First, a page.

When we began to raise money in the Chicago ecosystem, we were lucky enough to get Irish Angels involved — Notre Dame’s alumni investment fund, run by some incredibly smart women.
3. Grow strategically and sustainably
From raise to raise, we grew about 350 percent. We were able to do it in a sustainable way, growing month over month rather than spiking revenues sporadically.
Investors care about liquidity, which is the balance of how many buyers and sellers you have. So we were thoughtful when driving new companies to the platform that they were based where lots of people are looking to work. At first, it was Chicago. After the seed, we were able to expand to Atlanta and San Francisco. Once we had three markets performing well, we were able to take the next step toward bigger investments.
The lead investors in our Series A round were Initialized Capital — founded by Garry Tan and Alexis Ohanian — and Grotech Ventures, a great shop based out of Washington, D.C. They’re a very disciplined, opportunistic firm that really liked the marketplace and we connected with them right away.
Allison pitched Alexis and Garry in person. (Save the finance guy for when the deal is basically done). Alexis is the spokesman for Unilever’s parental leave campaign. He embodies a new generation of parents.
4. Know your selling points
Staffing companies usually open physical offices to serve a market. But that model is dead, in my opinion. Going to a staffing office is just not how professionals engage with opportunities now. We reach out to them on Facebook and LinkedIn. We work through referrals. We were able to grow a marketplace just through digital and social media relatively quickly. It’s an advantage for us. We can evaluate opening markets or following major customers in an agile way.
Nowadays funds really care about what you’re solving. Is this a valuable convenience play, or is this something that can improve the world we live in? People who invest in marketplaces and HR tech understand how work is transforming. The gig economy is a major theme for a lot of funds. Plus, we live in a world that is more aware of the challenges around gender, ethnicity and disabilities. The general trend to try solving these problems played in our favor as well.
Many CEOs now make diversity pledges. Their businesses are working to meet giant targets like “gender parity by 2025.” That created a relationship of mutual benefit and helped us grow.
5. Understand investor dynamics
When you’re raising earlier, it’ll take longer. If it happens really quickly, be thankful but wary. Investors who lend money quickly might lock onto what I like to call a false consensus — something they think makes the business work, but maybe it’s not the bigger opportunity.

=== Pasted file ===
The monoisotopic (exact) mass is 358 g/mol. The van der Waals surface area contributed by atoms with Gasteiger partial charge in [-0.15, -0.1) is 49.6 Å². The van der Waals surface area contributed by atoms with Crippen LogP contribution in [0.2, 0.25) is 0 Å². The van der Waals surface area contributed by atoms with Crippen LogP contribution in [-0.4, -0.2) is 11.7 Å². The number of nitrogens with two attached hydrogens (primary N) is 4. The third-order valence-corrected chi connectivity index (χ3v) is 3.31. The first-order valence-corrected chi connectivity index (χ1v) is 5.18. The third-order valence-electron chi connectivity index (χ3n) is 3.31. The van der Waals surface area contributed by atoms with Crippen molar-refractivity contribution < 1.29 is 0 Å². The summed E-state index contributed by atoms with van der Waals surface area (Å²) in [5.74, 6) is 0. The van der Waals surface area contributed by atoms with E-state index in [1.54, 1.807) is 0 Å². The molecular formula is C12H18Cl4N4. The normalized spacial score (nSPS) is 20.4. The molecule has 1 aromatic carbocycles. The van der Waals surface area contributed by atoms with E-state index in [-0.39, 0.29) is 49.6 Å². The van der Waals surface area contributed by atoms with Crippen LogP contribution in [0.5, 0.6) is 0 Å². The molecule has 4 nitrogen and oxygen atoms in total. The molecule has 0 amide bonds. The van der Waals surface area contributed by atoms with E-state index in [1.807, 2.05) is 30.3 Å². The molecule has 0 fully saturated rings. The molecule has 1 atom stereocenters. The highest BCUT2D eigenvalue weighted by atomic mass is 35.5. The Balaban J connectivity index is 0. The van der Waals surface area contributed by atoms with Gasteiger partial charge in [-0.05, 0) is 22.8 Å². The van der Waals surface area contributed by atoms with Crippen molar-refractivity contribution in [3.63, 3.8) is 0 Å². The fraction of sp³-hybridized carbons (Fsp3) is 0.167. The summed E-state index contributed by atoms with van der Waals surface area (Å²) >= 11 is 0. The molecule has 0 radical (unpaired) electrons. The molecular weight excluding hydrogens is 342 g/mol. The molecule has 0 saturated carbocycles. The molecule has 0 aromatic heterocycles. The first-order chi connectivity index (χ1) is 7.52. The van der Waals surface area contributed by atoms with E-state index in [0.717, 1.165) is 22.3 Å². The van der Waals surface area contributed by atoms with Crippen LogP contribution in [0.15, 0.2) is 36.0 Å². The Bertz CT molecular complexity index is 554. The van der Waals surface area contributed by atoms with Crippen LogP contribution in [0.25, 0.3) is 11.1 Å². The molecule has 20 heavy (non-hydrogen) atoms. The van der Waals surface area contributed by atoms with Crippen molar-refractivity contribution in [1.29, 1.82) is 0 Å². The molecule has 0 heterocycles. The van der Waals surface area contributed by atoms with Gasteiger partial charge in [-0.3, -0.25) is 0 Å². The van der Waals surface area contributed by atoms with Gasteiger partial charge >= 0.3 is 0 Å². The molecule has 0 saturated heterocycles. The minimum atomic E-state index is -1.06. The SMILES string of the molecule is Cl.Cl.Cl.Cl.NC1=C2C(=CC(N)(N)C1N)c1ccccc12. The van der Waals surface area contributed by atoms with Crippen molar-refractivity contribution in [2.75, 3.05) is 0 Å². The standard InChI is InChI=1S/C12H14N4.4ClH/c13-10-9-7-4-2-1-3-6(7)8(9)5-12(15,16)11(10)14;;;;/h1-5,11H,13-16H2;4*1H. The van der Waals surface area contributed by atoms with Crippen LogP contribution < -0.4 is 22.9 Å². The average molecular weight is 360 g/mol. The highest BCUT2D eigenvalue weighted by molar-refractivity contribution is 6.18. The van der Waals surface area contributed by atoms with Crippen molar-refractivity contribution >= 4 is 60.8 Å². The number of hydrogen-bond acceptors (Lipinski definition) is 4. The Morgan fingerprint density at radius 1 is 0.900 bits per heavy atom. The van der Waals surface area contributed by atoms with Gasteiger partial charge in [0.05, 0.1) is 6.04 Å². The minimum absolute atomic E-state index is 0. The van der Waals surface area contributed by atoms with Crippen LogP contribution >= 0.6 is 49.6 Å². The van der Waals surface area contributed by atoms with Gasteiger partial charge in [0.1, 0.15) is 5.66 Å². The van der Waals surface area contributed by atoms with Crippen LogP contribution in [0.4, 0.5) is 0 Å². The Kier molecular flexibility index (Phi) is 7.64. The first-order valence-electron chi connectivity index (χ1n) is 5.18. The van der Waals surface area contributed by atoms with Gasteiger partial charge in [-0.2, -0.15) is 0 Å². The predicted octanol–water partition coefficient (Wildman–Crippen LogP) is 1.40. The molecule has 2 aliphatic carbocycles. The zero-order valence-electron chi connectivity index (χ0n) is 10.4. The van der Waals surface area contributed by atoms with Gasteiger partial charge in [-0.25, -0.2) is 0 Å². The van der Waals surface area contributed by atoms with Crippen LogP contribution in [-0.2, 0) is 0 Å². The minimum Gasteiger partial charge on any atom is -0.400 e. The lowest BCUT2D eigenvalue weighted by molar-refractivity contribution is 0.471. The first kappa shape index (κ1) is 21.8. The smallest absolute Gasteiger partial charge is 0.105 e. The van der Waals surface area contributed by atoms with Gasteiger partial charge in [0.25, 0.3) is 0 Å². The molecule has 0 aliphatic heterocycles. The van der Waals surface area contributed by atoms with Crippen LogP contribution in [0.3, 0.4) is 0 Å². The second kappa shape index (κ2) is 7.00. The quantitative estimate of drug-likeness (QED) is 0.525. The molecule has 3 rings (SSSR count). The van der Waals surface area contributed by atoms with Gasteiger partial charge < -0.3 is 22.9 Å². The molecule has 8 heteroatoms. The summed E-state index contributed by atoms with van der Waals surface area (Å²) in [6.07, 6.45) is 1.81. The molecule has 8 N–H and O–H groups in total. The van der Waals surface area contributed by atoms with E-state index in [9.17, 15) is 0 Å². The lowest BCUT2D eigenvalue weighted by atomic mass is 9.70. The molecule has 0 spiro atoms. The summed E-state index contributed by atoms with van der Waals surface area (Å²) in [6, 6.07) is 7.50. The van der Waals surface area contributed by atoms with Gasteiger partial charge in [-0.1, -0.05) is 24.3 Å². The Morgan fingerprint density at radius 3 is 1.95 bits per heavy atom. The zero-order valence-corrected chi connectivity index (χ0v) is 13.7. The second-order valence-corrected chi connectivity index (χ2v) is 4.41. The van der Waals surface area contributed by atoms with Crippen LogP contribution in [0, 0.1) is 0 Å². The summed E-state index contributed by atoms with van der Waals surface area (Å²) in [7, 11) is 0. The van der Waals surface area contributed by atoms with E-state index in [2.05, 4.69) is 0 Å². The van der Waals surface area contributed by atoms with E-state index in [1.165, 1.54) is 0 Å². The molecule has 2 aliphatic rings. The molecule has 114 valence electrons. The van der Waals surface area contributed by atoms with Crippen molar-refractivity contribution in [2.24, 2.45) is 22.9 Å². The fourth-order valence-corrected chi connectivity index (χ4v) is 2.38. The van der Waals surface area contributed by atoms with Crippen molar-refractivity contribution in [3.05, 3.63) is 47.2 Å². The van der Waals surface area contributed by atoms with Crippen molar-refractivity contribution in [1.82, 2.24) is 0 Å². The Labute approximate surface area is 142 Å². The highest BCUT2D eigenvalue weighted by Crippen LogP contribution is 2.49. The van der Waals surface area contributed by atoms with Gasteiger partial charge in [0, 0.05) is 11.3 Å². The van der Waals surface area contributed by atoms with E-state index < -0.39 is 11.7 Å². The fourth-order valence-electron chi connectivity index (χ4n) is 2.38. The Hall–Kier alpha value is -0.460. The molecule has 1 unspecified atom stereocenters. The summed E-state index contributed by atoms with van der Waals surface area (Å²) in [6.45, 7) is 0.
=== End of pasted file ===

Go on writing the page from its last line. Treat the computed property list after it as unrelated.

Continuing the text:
The biggest thing about raising money is not running out of time. Understanding your cash flow is so important.
I didn’t fully appreciate the difficulty of raising the first rounds. Angel and seed investors are looking for validation. They really get comfortable when a “super angel” writes a $100,000 check or makes an introduction.
It wasn’t until Eddie Lou, the founder of Shiftgig, another talent marketplace based in Chicago, joined our board and helped communicate what we were doing to the investment community, that we really started to take off.
If we could have gotten that kind of person in the mix earlier, things might have happened more quickly.
Next, know that growth is a thousand pivots. Our overall strategy hasn’t really changed since the day we started the business. But how we got there evolved as we learned along the way.
Initially, we thought The Mom Project would focus on the return to work audience: the 10 million educated women not currently participating in the workforce.
But then as we were running the business, we saw that more than two-thirds of users on our platform are currently in the workforce. So this isn’t just about bringing people back in, though it’s a critical piece of what we do. It’s really about solving larger [work-life balance] topics for a broader audience.
One last piece of advice: when working with your spouse, do not run the same parts of the business. Have clear lanes.
Nathan Beckord is the CEO of Foundersuite.com which makes software for raising capital. Foundersuite has helped entrepreneurs raise over $1.5 billion in seed and venture capital since 2016. This article is based on an episode of Foundersuite’s How I Raised It podcast, a behind-the-scenes look at how startup founders raise money.